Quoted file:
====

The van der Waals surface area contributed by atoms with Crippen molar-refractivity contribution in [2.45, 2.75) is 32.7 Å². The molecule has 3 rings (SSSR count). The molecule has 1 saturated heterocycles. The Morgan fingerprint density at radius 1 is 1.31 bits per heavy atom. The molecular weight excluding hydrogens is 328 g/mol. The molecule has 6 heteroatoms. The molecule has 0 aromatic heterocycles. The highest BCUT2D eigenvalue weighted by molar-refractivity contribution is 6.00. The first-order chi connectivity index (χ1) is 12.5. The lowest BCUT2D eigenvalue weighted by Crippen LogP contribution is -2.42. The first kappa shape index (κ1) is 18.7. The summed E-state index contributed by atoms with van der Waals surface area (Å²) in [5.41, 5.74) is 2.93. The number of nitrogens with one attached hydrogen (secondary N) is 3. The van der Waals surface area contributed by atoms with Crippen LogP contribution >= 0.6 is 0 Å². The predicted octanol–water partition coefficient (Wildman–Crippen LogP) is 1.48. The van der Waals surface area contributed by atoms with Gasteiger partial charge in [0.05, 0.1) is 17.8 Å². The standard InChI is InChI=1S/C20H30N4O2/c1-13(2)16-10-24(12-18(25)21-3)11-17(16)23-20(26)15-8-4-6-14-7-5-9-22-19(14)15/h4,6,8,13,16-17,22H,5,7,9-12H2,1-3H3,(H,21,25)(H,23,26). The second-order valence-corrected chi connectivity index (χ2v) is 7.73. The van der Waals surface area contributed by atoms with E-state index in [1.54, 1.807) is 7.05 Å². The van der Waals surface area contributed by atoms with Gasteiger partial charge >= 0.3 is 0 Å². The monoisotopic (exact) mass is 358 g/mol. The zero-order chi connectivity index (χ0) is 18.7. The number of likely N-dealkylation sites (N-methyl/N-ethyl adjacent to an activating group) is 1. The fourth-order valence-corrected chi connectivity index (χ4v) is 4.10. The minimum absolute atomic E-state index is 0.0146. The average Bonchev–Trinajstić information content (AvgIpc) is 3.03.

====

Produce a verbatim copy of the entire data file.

The van der Waals surface area contributed by atoms with Crippen molar-refractivity contribution in [2.45, 2.75) is 32.7 Å². The molecule has 3 rings (SSSR count). The molecule has 1 saturated heterocycles. The Morgan fingerprint density at radius 1 is 1.31 bits per heavy atom. The molecular weight excluding hydrogens is 328 g/mol. The molecule has 6 heteroatoms. The molecule has 0 aromatic heterocycles. The highest BCUT2D eigenvalue weighted by molar-refractivity contribution is 6.00. The first-order chi connectivity index (χ1) is 12.5. The lowest BCUT2D eigenvalue weighted by Crippen LogP contribution is -2.42. The first kappa shape index (κ1) is 18.7. The summed E-state index contributed by atoms with van der Waals surface area (Å²) in [5.41, 5.74) is 2.93. The number of nitrogens with one attached hydrogen (secondary N) is 3. The van der Waals surface area contributed by atoms with Crippen LogP contribution >= 0.6 is 0 Å². The predicted octanol–water partition coefficient (Wildman–Crippen LogP) is 1.48. The van der Waals surface area contributed by atoms with Gasteiger partial charge in [0.05, 0.1) is 17.8 Å². The standard InChI is InChI=1S/C20H30N4O2/c1-13(2)16-10-24(12-18(25)21-3)11-17(16)23-20(26)15-8-4-6-14-7-5-9-22-19(14)15/h4,6,8,13,16-17,22H,5,7,9-12H2,1-3H3,(H,21,25)(H,23,26). The second-order valence-corrected chi connectivity index (χ2v) is 7.73. The van der Waals surface area contributed by atoms with E-state index in [1.54, 1.807) is 7.05 Å². The van der Waals surface area contributed by atoms with Gasteiger partial charge >= 0.3 is 0 Å². The monoisotopic (exact) mass is 358 g/mol. The zero-order chi connectivity index (χ0) is 18.7. The number of likely N-dealkylation sites (N-methyl/N-ethyl adjacent to an activating group) is 1. The fourth-order valence-corrected chi connectivity index (χ4v) is 4.10. The minimum absolute atomic E-state index is 0.0146. The average Bonchev–Trinajstić information content (AvgIpc) is 3.03.